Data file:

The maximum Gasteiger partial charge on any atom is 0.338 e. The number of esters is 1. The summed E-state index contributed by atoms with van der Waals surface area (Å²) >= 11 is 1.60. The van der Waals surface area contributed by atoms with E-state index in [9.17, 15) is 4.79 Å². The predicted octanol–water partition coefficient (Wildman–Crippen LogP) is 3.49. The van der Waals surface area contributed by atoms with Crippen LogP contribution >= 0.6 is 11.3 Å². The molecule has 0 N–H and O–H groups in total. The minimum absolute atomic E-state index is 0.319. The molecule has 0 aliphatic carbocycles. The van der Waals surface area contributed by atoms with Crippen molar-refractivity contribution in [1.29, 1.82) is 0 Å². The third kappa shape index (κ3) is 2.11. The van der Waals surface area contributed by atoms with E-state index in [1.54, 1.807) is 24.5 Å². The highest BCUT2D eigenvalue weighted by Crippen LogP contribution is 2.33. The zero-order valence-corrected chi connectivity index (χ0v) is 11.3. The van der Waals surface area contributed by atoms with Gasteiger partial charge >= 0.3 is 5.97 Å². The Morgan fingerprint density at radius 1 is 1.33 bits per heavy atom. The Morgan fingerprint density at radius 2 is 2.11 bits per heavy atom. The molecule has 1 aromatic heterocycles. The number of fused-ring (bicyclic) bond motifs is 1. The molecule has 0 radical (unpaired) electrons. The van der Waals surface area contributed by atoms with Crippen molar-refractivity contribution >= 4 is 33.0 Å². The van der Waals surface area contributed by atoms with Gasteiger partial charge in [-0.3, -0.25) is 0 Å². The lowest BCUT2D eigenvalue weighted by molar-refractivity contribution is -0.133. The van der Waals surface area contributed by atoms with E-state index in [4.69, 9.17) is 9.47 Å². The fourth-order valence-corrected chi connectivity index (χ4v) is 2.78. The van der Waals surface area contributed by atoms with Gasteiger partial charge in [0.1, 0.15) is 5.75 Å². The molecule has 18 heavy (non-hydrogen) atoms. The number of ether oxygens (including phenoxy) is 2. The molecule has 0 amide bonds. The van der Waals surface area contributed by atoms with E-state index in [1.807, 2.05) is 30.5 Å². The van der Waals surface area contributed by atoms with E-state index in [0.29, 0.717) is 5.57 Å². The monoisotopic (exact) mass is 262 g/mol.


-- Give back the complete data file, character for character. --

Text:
The maximum Gasteiger partial charge on any atom is 0.338 e. The number of esters is 1. The summed E-state index contributed by atoms with van der Waals surface area (Å²) >= 11 is 1.60. The van der Waals surface area contributed by atoms with E-state index in [9.17, 15) is 4.79 Å². The predicted octanol–water partition coefficient (Wildman–Crippen LogP) is 3.49. The van der Waals surface area contributed by atoms with Crippen LogP contribution >= 0.6 is 11.3 Å². The molecule has 0 N–H and O–H groups in total. The minimum absolute atomic E-state index is 0.319. The molecule has 0 aliphatic carbocycles. The van der Waals surface area contributed by atoms with Crippen molar-refractivity contribution in [1.29, 1.82) is 0 Å². The third kappa shape index (κ3) is 2.11. The van der Waals surface area contributed by atoms with E-state index in [1.54, 1.807) is 24.5 Å². The highest BCUT2D eigenvalue weighted by Crippen LogP contribution is 2.33. The zero-order valence-corrected chi connectivity index (χ0v) is 11.3. The van der Waals surface area contributed by atoms with Gasteiger partial charge >= 0.3 is 5.97 Å². The Morgan fingerprint density at radius 1 is 1.33 bits per heavy atom. The Morgan fingerprint density at radius 2 is 2.11 bits per heavy atom. The molecule has 1 aromatic heterocycles. The number of fused-ring (bicyclic) bond motifs is 1. The molecule has 0 radical (unpaired) electrons. The van der Waals surface area contributed by atoms with Crippen molar-refractivity contribution >= 4 is 33.0 Å². The van der Waals surface area contributed by atoms with Gasteiger partial charge in [-0.3, -0.25) is 0 Å². The lowest BCUT2D eigenvalue weighted by molar-refractivity contribution is -0.133. The van der Waals surface area contributed by atoms with E-state index in [4.69, 9.17) is 9.47 Å². The fourth-order valence-corrected chi connectivity index (χ4v) is 2.78. The van der Waals surface area contributed by atoms with Gasteiger partial charge in [0.1, 0.15) is 5.75 Å². The molecule has 18 heavy (non-hydrogen) atoms. The number of ether oxygens (including phenoxy) is 2. The molecule has 0 amide bonds. The van der Waals surface area contributed by atoms with E-state index in [1.807, 2.05) is 30.5 Å². The van der Waals surface area contributed by atoms with E-state index in [0.29, 0.717) is 5.57 Å². The monoisotopic (exact) mass is 262 g/mol.